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LISTENING TO THE STORM-COCK'S SONG

Posted: 01.12.19 in Articles category

December arrives and the days are at their shortest. Few birds greet the season with song, but the male Mistle Thrush is an exception. His is a melody of short, shouted phrases that sounds like a sung rant of wild defiance. In his book about birdsong Simon Barnes describes this thrush's song as "a cry in which he is not only telling his rivals to sod off, but telling winter to sod off as well"! The gentler words below by the 20C poet, Hugh MacDiarmid, seem kinder at first glance. Yet I think he's unduly harsh with verses about poor song, churning notes and artless delivery. For me, there is something very special about the song of the Mistle Thrush. I think it has a dramatic and even arresting quality as it cuts through the cold air on a winter's day:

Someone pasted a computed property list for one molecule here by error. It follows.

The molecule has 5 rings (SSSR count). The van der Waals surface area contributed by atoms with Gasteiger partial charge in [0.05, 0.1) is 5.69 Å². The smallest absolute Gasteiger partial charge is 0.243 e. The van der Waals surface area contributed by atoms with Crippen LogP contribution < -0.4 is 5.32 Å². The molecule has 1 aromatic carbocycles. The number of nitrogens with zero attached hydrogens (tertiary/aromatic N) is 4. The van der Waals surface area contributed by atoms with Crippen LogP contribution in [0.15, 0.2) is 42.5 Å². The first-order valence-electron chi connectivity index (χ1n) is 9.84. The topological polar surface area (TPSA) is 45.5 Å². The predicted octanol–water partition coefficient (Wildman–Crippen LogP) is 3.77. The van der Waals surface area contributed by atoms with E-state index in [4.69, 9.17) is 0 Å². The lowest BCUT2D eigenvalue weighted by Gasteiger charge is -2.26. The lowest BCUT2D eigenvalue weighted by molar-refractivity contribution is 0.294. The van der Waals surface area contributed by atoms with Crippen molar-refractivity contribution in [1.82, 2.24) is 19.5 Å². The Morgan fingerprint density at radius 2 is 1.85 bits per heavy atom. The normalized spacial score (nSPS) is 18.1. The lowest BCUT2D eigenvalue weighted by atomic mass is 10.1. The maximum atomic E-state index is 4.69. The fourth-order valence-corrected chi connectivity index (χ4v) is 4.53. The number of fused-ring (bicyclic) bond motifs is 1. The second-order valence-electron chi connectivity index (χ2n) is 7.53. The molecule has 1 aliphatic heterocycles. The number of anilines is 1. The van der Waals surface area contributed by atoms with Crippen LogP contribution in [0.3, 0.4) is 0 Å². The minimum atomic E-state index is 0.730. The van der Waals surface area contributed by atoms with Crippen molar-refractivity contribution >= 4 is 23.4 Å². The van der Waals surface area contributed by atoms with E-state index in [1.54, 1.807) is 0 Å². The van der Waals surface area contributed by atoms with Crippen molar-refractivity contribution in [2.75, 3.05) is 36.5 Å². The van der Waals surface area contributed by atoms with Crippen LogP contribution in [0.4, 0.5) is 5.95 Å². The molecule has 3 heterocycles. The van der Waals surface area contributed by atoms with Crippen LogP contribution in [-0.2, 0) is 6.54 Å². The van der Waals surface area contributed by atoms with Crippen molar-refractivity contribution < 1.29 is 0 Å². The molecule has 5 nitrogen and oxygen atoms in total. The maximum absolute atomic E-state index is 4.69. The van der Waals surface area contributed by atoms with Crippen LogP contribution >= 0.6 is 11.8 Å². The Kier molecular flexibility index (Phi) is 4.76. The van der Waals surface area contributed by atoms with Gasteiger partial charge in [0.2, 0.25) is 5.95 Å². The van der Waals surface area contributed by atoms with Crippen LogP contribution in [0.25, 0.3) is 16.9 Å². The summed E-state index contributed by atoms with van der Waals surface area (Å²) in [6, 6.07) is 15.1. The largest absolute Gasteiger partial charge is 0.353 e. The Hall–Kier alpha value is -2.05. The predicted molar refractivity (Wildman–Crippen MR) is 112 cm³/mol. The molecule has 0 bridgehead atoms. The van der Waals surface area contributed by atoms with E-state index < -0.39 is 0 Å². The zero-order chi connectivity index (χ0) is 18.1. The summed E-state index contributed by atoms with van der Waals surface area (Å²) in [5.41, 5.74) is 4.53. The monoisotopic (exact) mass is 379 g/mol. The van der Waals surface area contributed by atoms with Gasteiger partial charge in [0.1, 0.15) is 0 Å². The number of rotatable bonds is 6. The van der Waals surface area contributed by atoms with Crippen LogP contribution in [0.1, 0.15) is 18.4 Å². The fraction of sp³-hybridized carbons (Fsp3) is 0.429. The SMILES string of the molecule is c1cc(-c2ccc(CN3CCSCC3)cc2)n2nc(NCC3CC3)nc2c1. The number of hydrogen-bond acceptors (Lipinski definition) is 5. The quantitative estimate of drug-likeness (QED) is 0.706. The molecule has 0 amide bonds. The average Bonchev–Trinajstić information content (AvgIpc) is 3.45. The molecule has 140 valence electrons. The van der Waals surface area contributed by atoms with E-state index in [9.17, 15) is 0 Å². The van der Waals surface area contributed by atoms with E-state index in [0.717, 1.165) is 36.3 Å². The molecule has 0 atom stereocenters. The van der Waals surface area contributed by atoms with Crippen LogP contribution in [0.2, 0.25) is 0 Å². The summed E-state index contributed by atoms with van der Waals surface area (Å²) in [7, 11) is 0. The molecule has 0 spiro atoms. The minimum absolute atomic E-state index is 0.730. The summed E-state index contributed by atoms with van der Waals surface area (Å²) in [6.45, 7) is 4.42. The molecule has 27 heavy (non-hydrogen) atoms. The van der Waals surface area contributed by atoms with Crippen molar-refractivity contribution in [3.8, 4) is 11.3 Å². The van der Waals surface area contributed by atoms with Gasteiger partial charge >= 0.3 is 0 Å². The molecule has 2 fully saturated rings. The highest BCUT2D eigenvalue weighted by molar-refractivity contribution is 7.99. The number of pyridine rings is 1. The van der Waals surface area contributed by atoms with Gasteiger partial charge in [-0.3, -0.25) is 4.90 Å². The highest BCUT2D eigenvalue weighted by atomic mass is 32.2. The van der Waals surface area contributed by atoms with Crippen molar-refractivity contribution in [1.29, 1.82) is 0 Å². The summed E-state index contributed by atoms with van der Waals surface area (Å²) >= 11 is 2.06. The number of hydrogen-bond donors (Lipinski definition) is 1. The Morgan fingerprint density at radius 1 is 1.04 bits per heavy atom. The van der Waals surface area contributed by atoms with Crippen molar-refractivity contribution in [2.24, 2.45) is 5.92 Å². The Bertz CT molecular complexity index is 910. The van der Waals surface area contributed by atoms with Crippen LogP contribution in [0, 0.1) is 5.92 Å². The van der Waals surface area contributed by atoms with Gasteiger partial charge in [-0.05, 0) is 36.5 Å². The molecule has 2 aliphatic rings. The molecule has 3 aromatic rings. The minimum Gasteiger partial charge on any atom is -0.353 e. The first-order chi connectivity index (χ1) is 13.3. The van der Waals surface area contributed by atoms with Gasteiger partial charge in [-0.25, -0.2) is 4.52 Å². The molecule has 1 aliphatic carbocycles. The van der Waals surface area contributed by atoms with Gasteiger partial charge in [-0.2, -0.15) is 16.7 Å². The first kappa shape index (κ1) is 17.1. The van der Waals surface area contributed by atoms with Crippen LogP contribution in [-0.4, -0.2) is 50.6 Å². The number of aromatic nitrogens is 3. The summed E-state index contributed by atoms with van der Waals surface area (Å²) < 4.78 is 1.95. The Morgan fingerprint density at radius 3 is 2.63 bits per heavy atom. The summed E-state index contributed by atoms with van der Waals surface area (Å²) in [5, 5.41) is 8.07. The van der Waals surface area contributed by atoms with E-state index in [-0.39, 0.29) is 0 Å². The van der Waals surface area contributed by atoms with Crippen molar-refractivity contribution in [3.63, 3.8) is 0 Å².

My song today is the storm-cock’s song.

When the cold winds blow and the driving snow

Hides the tree-tops, only his song rings out

In the lulls in the storm. So let mine go!

 

On the topmost twig of a leafless ash

He sits bolt upright against the sky

Surveying the white fields and the leafless woods

And distant red in the East with his buoyant eye.

 

Surely he has little enough cause to sing

hen even the hedgerow betties are already pulped by the frost

Or eaten by other birds – yet alone and aloft

To another hungry day his greeting is tossed.

 

Blessed are those who have songs to sing

When others are silent; poor song though it be,

Just a message to the silence that someone is still

Alive and glad, though on a naked tree.

 

What if it is only a few churning notes

Flung out in a loud and artless way?

His ‘Will I do it? Do it I will!’ is worth a lot

When the rest have nothing at all to say.

 
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